Troubles Continue to Mount for Green Mountain After Chairman's Ouster
The last year has been very tough on a certain Waterbury, Vermont-based coffee company that for half a decade was the darling of Wall Street. Green Mountain Coffee Roasters (NASDAQ: GMCR) shares have fallen from an all-time high of $115.98 in September 2011 to today's price of just above $26.00. Even despite the Netflix-like collapse, GMCR shares are still up more than 1,300% over the last decade and the stock was actually the top-performer in the 2000-2010 time period.
Nevertheless, disappointing earnings reports, accounting questions, attacks from short-sellers and questions about Green Mountain's future have all taken their toll on the stock. On May 2, after the closing bell, Green Mountain released its fiscal second-quarter earnings results. Net income for the period was in-line with Street consensus, but revenues were light.
Looking ahead, the company also provided third-quarter and full-year guidance which was well below analysts' consensus estimates. As a result of the disastrous quarter, GMCR shares registered their biggest decline ever, falling more than 40% on May 3.
The report was the last in a long line of issues which have been plaguing the stock. Other major headwinds over the last year have included accounting issues and an October presentation from noted hedge fund manager David Einhorn who revealed he is shorting the stock.
This week, the news has gotten even worse as the company's founder and Chairman, Robert Stiller, was stripped of his Chairman role and board committee assignments after making restricted stock sales to cover a margin call. Stiller had previously borrowed against his stake in Green Mountain to buy a 164-foot yacht and to invest in his Heritage Aviation business.
When Green Mountain shares plunged as a result of the poor Q2 results and forward-looking guidance, Stiller's lenders demanded that he put up more collateral for his loans or pay them down as the value of his GMCR shares was no longer sufficient. As a result, Stiller sold around $125.5 million in stock.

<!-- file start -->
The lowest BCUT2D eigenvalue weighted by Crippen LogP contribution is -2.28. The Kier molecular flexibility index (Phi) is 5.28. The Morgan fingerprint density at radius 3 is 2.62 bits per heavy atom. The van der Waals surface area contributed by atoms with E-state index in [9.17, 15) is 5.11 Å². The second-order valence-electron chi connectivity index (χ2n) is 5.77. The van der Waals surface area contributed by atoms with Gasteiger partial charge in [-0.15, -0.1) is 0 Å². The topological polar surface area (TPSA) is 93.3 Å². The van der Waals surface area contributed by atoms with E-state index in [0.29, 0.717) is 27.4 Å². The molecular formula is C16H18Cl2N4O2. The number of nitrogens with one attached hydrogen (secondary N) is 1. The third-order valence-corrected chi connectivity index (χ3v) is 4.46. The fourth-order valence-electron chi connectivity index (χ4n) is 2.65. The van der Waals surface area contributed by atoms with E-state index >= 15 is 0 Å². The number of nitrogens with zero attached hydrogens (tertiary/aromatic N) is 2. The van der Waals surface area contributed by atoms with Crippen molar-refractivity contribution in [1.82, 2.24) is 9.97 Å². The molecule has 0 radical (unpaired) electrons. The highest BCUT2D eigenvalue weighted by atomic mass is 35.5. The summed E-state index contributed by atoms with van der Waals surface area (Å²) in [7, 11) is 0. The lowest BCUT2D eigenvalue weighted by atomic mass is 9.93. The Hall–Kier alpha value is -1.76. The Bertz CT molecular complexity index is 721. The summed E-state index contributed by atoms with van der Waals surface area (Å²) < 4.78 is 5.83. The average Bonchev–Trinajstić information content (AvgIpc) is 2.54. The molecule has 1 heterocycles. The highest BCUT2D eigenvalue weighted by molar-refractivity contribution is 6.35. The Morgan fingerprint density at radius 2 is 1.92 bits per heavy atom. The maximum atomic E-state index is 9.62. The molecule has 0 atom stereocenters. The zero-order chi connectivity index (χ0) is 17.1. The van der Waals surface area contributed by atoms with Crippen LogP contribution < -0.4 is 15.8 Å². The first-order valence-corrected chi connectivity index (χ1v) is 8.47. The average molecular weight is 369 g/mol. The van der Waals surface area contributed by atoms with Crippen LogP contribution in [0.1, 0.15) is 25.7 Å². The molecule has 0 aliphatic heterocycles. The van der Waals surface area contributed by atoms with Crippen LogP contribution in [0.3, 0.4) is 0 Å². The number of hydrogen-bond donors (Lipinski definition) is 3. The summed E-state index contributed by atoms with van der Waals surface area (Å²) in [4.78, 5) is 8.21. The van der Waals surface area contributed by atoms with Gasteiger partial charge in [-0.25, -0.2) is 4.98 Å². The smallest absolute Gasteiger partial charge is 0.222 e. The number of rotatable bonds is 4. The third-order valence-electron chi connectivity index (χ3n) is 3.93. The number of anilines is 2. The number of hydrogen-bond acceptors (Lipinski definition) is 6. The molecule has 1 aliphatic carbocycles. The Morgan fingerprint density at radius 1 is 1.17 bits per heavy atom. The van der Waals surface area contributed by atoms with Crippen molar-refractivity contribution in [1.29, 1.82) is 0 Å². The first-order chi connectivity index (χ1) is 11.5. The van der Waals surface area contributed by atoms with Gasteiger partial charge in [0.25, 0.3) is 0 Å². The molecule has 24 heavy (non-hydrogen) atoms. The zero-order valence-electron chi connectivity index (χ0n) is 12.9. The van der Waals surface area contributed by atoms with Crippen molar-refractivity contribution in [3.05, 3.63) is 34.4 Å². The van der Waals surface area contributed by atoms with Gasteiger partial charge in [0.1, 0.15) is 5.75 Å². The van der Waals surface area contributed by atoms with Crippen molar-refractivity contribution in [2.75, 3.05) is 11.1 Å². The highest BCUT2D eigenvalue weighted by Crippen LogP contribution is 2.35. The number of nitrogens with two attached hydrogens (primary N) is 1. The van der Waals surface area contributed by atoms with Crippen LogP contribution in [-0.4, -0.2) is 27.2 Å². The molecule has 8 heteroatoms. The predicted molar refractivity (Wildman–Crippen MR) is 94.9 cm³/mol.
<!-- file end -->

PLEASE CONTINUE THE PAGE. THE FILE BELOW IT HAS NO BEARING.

The problem was that the sales came at a time when company rules prohibited him from trading in GMCR shares. According to Bloomberg, the SEC is looking into the stock sales, but just because they violated company policy, does not mean that they were in any way illegal. “A violation of company policy isn't necessarily a securities law violation,” said Peter Henning, a former SEC attorney who is now a securities law professor at Wayne State University in Detroit. “You're allowed to use your shares as collateral, though you'd hope that the company had some indication that they had pledged such a large percentage of their shares.”
Stiller will remain on the board of the company which he founded in 1981 when he bought a small Vermont cafe. For his part, Stiller has said that he was "stunned" by his dismissal as Chairman. "I didn't think the consequences for what happened would be as great,” he said. “Certainly, I did violate some company policy and we do take that policy very seriously.”
The stock sales brought Stiller's stake in his company down to around 8.39 million shares from 13.4 million as of March 27, according to Bloomberg. Stiller is now the fifth largest holder of GMCR stock. In another transaction that was likely related to Stiller's outstanding loans and the plunge in GMCR shares, the executive sold his stake in Krispy Kreme Doughnuts (NYSE: KKD) for around $50 million on May 7.
Despite the controversy, and Green Mountain's sagging fortunes, Stiller has vowed to remain involved with the company. He told Bloomberg, “We have a strong history of being innovative and that will continue. I love it, and I will very much be a part of everything going forward.”
Another board member, lead director William Davis, was also forced to sell Green Mountain shares after the stock plunge in order to meet margin calls related to loans which were backed by his stake in GMCR. Former SEC Chairman Arthur Levitt criticized the practice of executives borrowing against their stakes in the companies they run. He said, "The perception of management borrowing against their own holdings is so bad. I would encourage shareholders to push companies to implement such protections where they don't currently exist."
Green Mountain, in fact, had done just this, but the loans taken out by Stiller and Davis had been grandfathered in while instituting a policy prohibiting new loans. According to the Chicago Tribune, some of Davis' loans were taken out in violation of the new policy as he borrowed more money using GMCR shares as collateral.
© 2014 Benzinga.com. Benzinga does not provide investment advice. All rights reserved.